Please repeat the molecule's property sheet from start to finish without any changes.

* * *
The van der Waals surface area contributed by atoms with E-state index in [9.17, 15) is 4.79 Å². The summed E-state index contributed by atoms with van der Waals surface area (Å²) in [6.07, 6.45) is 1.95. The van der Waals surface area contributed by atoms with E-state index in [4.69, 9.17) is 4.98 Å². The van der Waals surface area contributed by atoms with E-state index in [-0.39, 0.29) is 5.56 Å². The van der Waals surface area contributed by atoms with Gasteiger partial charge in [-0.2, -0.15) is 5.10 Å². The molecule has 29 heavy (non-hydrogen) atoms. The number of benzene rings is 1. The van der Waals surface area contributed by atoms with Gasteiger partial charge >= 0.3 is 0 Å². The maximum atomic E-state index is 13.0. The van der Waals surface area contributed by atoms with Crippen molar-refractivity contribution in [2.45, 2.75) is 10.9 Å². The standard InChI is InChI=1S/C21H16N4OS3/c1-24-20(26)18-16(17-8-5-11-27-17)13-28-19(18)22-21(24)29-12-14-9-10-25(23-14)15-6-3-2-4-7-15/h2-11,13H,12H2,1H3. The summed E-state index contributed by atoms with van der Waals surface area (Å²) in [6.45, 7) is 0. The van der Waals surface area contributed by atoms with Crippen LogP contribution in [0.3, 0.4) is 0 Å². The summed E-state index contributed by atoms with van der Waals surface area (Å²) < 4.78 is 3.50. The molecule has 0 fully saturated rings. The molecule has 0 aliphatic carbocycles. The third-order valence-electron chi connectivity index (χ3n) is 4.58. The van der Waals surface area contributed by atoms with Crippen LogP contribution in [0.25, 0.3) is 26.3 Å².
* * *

The van der Waals surface area contributed by atoms with E-state index in [9.17, 15) is 4.79 Å². The summed E-state index contributed by atoms with van der Waals surface area (Å²) in [6.07, 6.45) is 1.95. The van der Waals surface area contributed by atoms with E-state index in [4.69, 9.17) is 4.98 Å². The van der Waals surface area contributed by atoms with E-state index in [-0.39, 0.29) is 5.56 Å². The van der Waals surface area contributed by atoms with Gasteiger partial charge in [-0.2, -0.15) is 5.10 Å². The molecule has 29 heavy (non-hydrogen) atoms. The number of benzene rings is 1. The van der Waals surface area contributed by atoms with Gasteiger partial charge >= 0.3 is 0 Å². The maximum atomic E-state index is 13.0. The van der Waals surface area contributed by atoms with Crippen molar-refractivity contribution in [2.45, 2.75) is 10.9 Å². The standard InChI is InChI=1S/C21H16N4OS3/c1-24-20(26)18-16(17-8-5-11-27-17)13-28-19(18)22-21(24)29-12-14-9-10-25(23-14)15-6-3-2-4-7-15/h2-11,13H,12H2,1H3. The summed E-state index contributed by atoms with van der Waals surface area (Å²) in [6.45, 7) is 0. The van der Waals surface area contributed by atoms with Crippen LogP contribution in [0.3, 0.4) is 0 Å². The summed E-state index contributed by atoms with van der Waals surface area (Å²) < 4.78 is 3.50. The molecule has 0 fully saturated rings. The molecule has 0 aliphatic carbocycles. The third-order valence-electron chi connectivity index (χ3n) is 4.58. The van der Waals surface area contributed by atoms with Crippen LogP contribution in [0.25, 0.3) is 26.3 Å².